You could see it in any barrier island town as residents dealt with the damage from Sandy.
In older structures, with first floors just a few feet off the ground, some homeowners returned to find inches of sand in their living rooms and water damage everywhere. In many newer homes, built on piles, more-fortunate property owners may have lost the contents of garages and mud rooms, but their living space was unscathed.
In the most extreme cases, concrete pads and foundations were all that was left in some yards, mute testament to bygone homes from a bygone era.
Major storms teach tough lessons. And, just as previous storms taught coastal communities that they needed stricter building codes, Sandy is offering lessons about how, and where, we should rebuild, if we're willing to listen.
And rebuild we will. There's no doubt that New Jersey's Long Beach Island shore communities - and the amusements that are an economic engine for the entire state - will be rebuilt. Last week, speaking of the washed-out sections of Boardwalk and amusement pier in Seaside Heights, Gov. Chris Christie said, "We will rebuild it. There's not a question in my mind we will rebuild it."
He could have been talking about the entire Jersey Shore.
But how we rebuild it is an important question. It is clear that sea levels are rising. People can argue about the cause. Man-made global warming? A naturally occurring climate cycle? But there is no sense ignoring reality. Our streets may be full of sand, but there's no reason to put our heads in it.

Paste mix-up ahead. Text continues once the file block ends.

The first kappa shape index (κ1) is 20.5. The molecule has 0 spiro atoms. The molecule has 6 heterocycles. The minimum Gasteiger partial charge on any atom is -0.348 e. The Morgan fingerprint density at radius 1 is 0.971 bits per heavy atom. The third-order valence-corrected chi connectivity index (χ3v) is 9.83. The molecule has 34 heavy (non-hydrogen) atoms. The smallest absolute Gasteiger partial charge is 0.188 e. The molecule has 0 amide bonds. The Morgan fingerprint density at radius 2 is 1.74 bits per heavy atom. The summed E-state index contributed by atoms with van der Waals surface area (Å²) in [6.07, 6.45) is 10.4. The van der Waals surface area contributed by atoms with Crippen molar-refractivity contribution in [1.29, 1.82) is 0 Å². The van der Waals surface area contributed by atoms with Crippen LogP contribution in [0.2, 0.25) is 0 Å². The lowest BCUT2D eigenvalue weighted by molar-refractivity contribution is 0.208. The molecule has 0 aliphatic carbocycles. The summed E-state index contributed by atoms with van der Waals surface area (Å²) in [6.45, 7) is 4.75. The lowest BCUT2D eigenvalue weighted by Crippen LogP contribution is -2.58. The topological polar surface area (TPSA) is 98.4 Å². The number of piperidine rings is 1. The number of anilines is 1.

We can expect stronger, more frequent storms. And they will be barreling into shore areas that have never been more developed.
Some scientists think the whole idea of living on barrier islands is a little crazy. They point out that these relatively thin strips of sand are constantly changing their shapes. Storms accelerate the process, and that's a big problem when there are roads and houses on top of these shifting islands.
But it would be foolish to think New Jersey would abandon its barrier island communities. Instead, we have spent millions of dollars on seawalls, groins, dredging and beach-replenishment projects to try to protect these communities.
Surely, part of that effort needs to be establishing new building standards in coastal areas so that future storms will not be as devastating. Indeed, Department of Environmental Protection spokesman Larry Hajna told The Associated Press last week that he thinks building codes will be updated following Sandy.
And part of our effort must be to take a harder look at where we allow people to build. New Jersey's program to buy flood-prone properties has mostly been used on inland flood plains. It's time to use some of that money to prevent rebuilding in the most dangerous areas of the shore.
The rest of the country won't continue forever to subsidize shore living through the National Flood Insurance Program if we don't take common-sense steps to make sure the money spent rebuilding after storms isn't wasted.